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Epidemiology Department News

Texas Woman’s University selects EPI alum Alan C. Utter as Provost and VP for Academic Affairs

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DENTON — After an extensive national search, Texas Woman’s University on March 21, 2017 announced it has tapped Alan C. Utter (EPI '95) as Provost and VP for Academic Affairs, effective July 1. Utter currently serves as the interim VP for Research and a professor in the Department of Health, Leisure and Exercise Science at Appalachian State University (ASU) in North Carolina where he previously directed ASU’s Health Promotion academic degree pro... 

King, Wahed, and Belle find wearable fitness devices lack functionality

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LOS ANGELES TIMES - Participants without physical activity trackers showed nearly twice the weight loss benefits at the end of the 24 months. Participants who used wearable devices reported an average weight loss of 7.7 pounds, while those who partook only in health counseling reported an average loss of 13 pounds, according to researchers WENDY KING, ABDUS WAHED, and STEVEN BELLE.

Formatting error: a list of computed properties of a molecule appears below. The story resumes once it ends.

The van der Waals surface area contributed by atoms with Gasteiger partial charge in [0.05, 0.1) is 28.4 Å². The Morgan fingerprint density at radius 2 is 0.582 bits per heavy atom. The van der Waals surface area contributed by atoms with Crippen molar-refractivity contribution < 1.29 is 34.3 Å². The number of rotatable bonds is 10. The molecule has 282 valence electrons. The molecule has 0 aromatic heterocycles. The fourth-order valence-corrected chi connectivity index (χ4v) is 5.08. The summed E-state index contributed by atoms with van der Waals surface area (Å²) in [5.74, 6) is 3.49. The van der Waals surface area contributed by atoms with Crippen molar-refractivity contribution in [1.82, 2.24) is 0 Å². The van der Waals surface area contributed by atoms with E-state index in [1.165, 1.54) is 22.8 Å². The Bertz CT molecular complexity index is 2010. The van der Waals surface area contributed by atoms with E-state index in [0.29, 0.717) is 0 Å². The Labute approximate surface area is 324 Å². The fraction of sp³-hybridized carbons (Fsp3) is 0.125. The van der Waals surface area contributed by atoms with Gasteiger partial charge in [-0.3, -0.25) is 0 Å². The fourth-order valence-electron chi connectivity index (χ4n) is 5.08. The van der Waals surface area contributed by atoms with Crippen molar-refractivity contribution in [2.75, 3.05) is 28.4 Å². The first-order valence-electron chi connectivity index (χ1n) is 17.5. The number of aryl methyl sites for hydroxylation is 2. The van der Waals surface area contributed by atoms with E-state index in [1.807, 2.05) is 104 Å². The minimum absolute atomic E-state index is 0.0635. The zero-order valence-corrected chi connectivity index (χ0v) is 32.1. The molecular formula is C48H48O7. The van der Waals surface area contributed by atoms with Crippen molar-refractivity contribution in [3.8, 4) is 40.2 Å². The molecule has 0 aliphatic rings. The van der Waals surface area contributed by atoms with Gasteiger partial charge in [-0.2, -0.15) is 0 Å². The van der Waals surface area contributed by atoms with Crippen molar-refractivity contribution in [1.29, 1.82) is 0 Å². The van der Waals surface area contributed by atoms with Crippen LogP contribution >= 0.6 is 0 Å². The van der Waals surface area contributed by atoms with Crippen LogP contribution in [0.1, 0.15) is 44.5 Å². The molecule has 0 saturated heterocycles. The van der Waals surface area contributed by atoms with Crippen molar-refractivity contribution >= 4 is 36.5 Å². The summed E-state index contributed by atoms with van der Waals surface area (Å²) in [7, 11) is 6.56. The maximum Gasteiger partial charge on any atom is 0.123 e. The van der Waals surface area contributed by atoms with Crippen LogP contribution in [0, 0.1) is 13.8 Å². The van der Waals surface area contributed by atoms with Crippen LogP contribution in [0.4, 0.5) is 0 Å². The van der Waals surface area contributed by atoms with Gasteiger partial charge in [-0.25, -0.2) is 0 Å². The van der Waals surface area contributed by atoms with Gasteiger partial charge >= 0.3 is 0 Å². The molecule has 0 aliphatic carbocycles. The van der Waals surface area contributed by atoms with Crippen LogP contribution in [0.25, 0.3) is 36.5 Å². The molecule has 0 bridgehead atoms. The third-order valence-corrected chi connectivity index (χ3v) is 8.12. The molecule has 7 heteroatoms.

MPH students Cox and Feathers represent the health department at Sci Tech Days

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MPH students ERIN COX (EPI) and ALISON FEATHERS (IDM), along with members of the National Health Corps Pittsburgh, represented the Allegheny County Health Department at the Carnegie Science Center’s annual Sci Tech Days. They presented information about Lyme disease to middle and high school student participants. 

EPI student Kathleen Creppage's fentanyl discovery recognized by commonwealth